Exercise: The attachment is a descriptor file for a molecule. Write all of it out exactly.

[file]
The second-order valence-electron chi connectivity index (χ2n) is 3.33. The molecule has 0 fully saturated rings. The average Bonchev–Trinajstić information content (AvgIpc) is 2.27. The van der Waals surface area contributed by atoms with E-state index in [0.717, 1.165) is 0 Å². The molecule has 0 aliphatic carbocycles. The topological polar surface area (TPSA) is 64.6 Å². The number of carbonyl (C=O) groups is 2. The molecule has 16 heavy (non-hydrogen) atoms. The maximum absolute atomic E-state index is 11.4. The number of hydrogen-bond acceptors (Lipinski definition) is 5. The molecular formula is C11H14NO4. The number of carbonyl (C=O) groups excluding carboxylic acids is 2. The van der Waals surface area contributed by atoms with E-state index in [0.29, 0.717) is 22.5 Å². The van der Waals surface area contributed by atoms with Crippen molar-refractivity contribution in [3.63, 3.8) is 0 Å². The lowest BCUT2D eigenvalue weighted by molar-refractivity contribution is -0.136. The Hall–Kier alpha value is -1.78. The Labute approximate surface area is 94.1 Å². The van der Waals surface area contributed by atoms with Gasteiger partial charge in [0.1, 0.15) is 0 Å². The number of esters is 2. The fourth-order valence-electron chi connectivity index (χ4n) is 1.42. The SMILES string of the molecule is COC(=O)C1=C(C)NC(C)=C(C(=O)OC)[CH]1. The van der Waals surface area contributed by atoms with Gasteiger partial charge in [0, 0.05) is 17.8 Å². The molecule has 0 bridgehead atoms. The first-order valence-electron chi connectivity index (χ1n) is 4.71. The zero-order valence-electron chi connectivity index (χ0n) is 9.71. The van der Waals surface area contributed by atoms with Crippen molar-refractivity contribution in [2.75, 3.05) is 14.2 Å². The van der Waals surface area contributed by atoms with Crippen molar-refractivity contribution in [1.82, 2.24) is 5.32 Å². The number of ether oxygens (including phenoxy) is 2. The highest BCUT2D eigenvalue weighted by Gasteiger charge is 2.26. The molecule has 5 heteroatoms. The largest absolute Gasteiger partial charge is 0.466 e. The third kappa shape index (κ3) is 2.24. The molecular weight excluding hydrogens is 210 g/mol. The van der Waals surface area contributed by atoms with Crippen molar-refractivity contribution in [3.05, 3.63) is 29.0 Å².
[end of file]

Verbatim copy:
The second-order valence-electron chi connectivity index (χ2n) is 3.33. The molecule has 0 fully saturated rings. The average Bonchev–Trinajstić information content (AvgIpc) is 2.27. The van der Waals surface area contributed by atoms with E-state index in [0.717, 1.165) is 0 Å². The molecule has 0 aliphatic carbocycles. The topological polar surface area (TPSA) is 64.6 Å². The number of carbonyl (C=O) groups is 2. The molecule has 16 heavy (non-hydrogen) atoms. The maximum absolute atomic E-state index is 11.4. The number of hydrogen-bond acceptors (Lipinski definition) is 5. The molecular formula is C11H14NO4. The number of carbonyl (C=O) groups excluding carboxylic acids is 2. The van der Waals surface area contributed by atoms with E-state index in [0.29, 0.717) is 22.5 Å². The van der Waals surface area contributed by atoms with Crippen molar-refractivity contribution in [3.63, 3.8) is 0 Å². The lowest BCUT2D eigenvalue weighted by molar-refractivity contribution is -0.136. The Hall–Kier alpha value is -1.78. The Labute approximate surface area is 94.1 Å². The van der Waals surface area contributed by atoms with Gasteiger partial charge in [0.1, 0.15) is 0 Å². The number of esters is 2. The fourth-order valence-electron chi connectivity index (χ4n) is 1.42. The SMILES string of the molecule is COC(=O)C1=C(C)NC(C)=C(C(=O)OC)[CH]1. The van der Waals surface area contributed by atoms with Gasteiger partial charge in [0, 0.05) is 17.8 Å². The molecule has 0 bridgehead atoms. The first-order valence-electron chi connectivity index (χ1n) is 4.71. The zero-order valence-electron chi connectivity index (χ0n) is 9.71. The van der Waals surface area contributed by atoms with Crippen molar-refractivity contribution in [2.75, 3.05) is 14.2 Å². The van der Waals surface area contributed by atoms with Crippen molar-refractivity contribution in [1.82, 2.24) is 5.32 Å². The number of ether oxygens (including phenoxy) is 2. The highest BCUT2D eigenvalue weighted by Gasteiger charge is 2.26. The molecule has 5 heteroatoms. The largest absolute Gasteiger partial charge is 0.466 e. The third kappa shape index (κ3) is 2.24. The molecular weight excluding hydrogens is 210 g/mol. The van der Waals surface area contributed by atoms with Crippen molar-refractivity contribution in [3.05, 3.63) is 29.0 Å².